Speaking with former executives, the topic of serving others comes up again and again. Allan Fried left a decades-long career in the music industry to become an executive coach. He says of his role far from the limelight, “I love having an impact on people who are building a business.”
Barbara Zerfoss was once a full-time executive for a $5 billion global corporation. Her gift of service takes many forms, from mentoring others to simply having coffee with someone in need of advice. “And help writing resumes — they come to me for that a lot, and I’m happy to offer guidance.”
Becky Tolnay also enjoyed a high-flying career, in her case shaping the guest experience for a premium hotel brand. Leaving that position didn’t immediately turn out as she’d expected so she had to adapt. Among the things that keep her going is a dedication to her beloved city of Tallahassee, Florida.
Working with Leadership Tallahassee, a Chamber of Commerce initiative, Tolnay helps emerging leaders deepen their awareness. “It exposes leaders to the community in a way that changes your perceptions and makes you think about how you can give back,” she says.
Although Tolnay enjoys her roles with several notable organizations, she is quick to underscore that serving others needn’t be a formal engagement. “If you give someone your time, you never know when it might come back and pay off. And if it doesn’t, it doesn’t. If you shared something with them that helped them have a better day or do something better, then it was worth the time and effort.”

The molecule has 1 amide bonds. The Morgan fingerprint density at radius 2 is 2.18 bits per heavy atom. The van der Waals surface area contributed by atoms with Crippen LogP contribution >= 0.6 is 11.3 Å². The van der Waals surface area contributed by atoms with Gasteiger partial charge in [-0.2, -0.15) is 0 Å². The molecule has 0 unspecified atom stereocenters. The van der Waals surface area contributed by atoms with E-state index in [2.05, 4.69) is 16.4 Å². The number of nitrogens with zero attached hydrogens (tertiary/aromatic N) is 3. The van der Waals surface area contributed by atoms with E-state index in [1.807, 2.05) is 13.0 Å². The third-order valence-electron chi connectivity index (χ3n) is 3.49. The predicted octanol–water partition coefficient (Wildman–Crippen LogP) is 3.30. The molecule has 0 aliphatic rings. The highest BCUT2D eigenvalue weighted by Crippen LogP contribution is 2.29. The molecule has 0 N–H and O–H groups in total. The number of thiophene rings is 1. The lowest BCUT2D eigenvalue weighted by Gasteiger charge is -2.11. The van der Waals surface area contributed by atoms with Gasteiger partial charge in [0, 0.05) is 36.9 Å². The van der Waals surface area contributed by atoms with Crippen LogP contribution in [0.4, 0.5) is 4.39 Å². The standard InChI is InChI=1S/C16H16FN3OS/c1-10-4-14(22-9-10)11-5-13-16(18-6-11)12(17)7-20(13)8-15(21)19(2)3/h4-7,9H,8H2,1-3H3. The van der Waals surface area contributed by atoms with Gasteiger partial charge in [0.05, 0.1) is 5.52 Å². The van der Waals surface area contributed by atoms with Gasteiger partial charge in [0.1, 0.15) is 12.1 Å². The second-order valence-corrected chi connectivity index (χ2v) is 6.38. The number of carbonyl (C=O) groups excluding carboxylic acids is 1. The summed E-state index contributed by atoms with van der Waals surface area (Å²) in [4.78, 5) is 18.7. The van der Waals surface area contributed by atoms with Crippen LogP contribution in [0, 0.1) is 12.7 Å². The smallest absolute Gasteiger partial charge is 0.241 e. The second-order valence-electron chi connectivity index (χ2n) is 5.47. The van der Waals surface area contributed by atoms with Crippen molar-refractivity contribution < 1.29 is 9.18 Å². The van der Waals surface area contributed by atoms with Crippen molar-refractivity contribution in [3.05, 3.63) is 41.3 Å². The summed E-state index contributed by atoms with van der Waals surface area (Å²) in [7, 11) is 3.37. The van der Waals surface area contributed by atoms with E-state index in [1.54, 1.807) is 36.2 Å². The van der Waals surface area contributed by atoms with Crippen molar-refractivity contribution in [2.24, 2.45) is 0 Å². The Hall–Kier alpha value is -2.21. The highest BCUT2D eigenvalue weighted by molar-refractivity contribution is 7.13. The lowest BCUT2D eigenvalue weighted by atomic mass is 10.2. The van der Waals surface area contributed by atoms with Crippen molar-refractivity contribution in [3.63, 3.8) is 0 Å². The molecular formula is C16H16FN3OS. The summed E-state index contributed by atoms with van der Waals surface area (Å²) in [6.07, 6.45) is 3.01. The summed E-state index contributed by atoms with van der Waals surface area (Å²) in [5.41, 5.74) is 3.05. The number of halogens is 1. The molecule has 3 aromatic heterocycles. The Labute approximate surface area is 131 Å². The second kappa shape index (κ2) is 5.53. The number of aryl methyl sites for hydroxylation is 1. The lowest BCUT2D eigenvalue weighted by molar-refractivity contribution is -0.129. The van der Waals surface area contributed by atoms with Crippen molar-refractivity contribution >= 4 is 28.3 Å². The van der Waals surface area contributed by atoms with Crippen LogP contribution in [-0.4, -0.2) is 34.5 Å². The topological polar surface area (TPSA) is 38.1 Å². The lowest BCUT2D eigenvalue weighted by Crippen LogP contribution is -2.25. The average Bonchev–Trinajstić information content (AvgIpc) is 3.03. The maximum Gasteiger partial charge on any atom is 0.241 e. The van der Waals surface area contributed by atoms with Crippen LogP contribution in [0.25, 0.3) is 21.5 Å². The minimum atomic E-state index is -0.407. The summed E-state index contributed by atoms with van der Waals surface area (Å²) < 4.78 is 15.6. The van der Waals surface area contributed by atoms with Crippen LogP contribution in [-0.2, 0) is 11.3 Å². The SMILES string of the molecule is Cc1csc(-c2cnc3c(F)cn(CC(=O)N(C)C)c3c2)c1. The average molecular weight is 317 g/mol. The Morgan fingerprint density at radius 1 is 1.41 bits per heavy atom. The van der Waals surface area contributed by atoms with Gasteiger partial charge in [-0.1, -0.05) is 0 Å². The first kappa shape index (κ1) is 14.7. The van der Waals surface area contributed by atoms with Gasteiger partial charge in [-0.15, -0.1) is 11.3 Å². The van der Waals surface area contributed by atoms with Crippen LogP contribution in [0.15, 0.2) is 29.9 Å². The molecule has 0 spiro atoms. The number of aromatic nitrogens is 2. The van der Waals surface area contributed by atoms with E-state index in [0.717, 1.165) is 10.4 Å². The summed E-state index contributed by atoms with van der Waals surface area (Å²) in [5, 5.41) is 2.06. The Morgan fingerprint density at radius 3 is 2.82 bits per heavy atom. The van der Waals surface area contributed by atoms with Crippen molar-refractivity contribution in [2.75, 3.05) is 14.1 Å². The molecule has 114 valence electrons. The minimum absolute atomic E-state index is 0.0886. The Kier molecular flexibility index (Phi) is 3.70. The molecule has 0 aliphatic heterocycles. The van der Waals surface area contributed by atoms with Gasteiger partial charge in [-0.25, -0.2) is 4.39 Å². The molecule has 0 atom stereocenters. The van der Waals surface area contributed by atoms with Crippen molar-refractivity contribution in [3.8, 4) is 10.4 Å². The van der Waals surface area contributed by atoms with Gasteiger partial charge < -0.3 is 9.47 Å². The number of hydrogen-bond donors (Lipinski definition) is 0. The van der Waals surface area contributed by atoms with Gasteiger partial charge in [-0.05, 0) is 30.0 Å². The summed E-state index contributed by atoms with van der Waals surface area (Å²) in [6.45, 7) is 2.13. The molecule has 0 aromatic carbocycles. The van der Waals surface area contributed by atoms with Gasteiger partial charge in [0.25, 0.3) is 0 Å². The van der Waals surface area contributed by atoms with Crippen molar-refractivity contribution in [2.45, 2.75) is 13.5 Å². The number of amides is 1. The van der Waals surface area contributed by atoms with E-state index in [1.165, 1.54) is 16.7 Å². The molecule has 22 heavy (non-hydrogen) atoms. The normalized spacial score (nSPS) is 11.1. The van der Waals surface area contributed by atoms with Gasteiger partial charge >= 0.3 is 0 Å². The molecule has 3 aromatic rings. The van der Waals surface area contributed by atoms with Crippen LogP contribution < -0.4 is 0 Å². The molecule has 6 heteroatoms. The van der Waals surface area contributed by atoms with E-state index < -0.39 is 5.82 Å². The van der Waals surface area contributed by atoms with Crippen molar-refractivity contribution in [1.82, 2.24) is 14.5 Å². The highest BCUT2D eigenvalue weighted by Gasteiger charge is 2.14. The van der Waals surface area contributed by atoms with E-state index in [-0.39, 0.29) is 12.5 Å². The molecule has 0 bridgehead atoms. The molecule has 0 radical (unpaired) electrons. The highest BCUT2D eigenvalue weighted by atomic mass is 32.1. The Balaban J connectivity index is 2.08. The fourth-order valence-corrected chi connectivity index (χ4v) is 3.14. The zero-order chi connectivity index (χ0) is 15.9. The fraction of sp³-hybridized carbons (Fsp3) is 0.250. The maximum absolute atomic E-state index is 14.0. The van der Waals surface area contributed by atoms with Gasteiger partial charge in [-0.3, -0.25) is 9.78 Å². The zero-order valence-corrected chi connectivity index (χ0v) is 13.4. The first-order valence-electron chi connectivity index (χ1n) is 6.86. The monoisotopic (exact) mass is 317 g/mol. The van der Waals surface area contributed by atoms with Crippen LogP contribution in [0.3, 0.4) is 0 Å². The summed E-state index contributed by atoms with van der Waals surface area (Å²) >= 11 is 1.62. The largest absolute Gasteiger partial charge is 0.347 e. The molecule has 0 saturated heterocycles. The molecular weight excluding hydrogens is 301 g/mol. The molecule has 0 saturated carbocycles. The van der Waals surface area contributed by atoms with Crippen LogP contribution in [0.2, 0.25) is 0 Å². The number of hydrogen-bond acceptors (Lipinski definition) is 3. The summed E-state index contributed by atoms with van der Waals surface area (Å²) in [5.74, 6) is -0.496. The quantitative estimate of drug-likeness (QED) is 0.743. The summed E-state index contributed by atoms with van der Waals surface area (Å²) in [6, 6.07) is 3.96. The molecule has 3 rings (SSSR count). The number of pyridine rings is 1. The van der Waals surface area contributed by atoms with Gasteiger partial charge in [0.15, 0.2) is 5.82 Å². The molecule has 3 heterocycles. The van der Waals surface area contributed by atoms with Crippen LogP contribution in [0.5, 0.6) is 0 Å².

The first step is easier than you think
To hear stories from retired executives after they’ve rediscovered their relevance can make the process sound more straightforward than it really is. What if you’re stuck, don’t know where to start, or have no idea where you’re trying to go?
“Then what you do is fill your day with conversations,” says Alvey reassuringly. “Everything you need is in the next conversation. If you can just be present and listen, it’s amazing what will come out of that.”
In fact, Alvey has made conversation a focused practice in his life. “Every week I look up a friend I haven’t seen for at least three years and I call them. It’s fun. And sometimes it leads to things.”
Bradley would likely approve of this tactic. Speaking to the retired executive who is still sitting around, waiting for an opportunity to contribute their talents, he issues this reminder: “Somebody who is a senior executive or a CEO has skills the world needs. But they’ve got to make themselves available and , in some ways, take the first step. Let people know you want to help.”
Putting yourself out there can be intimidating at first but the payoff is substantial. “You talk about being relevant, when I get questions from younger people, I like it. It feels good,” says Bradley.
It’s okay to take your time and mold retirement life or an encore career to your own purpose, values, interests and personality. “What makes you relevant is what matters to you,” says Alvey.
True to his own mission of continual inquiry, he suggests asking yourself two questions, both of which are tougher than they may appear: “What do you care about? What does retiring make possible?”
Find those answers and relevance will emerge.
Life After the Sale [Vistage Perspectives]